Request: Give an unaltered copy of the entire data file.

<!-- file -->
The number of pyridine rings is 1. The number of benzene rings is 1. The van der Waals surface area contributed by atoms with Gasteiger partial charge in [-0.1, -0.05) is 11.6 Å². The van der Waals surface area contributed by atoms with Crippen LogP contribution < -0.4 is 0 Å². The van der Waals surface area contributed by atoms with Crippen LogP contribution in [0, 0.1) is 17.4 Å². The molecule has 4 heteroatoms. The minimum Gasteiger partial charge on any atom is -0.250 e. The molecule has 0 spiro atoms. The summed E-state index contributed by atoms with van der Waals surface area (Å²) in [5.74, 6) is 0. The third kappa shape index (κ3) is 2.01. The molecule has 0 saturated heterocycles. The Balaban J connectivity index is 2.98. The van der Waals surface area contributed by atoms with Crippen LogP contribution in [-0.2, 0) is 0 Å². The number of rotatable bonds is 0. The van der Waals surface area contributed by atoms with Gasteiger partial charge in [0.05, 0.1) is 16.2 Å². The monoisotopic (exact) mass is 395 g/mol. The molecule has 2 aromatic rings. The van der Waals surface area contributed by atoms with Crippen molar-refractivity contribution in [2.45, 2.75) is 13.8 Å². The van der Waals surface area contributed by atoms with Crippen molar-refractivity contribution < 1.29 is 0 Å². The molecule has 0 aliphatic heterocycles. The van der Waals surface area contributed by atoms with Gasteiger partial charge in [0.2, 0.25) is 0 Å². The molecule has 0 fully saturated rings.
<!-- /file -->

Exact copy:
The number of pyridine rings is 1. The number of benzene rings is 1. The van der Waals surface area contributed by atoms with Gasteiger partial charge in [-0.1, -0.05) is 11.6 Å². The van der Waals surface area contributed by atoms with Crippen LogP contribution < -0.4 is 0 Å². The van der Waals surface area contributed by atoms with Crippen LogP contribution in [0, 0.1) is 17.4 Å². The molecule has 4 heteroatoms. The minimum Gasteiger partial charge on any atom is -0.250 e. The molecule has 0 spiro atoms. The summed E-state index contributed by atoms with van der Waals surface area (Å²) in [5.74, 6) is 0. The third kappa shape index (κ3) is 2.01. The molecule has 0 saturated heterocycles. The Balaban J connectivity index is 2.98. The van der Waals surface area contributed by atoms with Crippen LogP contribution in [-0.2, 0) is 0 Å². The number of rotatable bonds is 0. The van der Waals surface area contributed by atoms with Gasteiger partial charge in [0.05, 0.1) is 16.2 Å². The monoisotopic (exact) mass is 395 g/mol. The molecule has 2 aromatic rings. The van der Waals surface area contributed by atoms with Crippen molar-refractivity contribution in [2.45, 2.75) is 13.8 Å². The van der Waals surface area contributed by atoms with Crippen molar-refractivity contribution < 1.29 is 0 Å². The molecule has 0 aliphatic heterocycles. The van der Waals surface area contributed by atoms with Gasteiger partial charge in [0.2, 0.25) is 0 Å². The molecule has 0 fully saturated rings.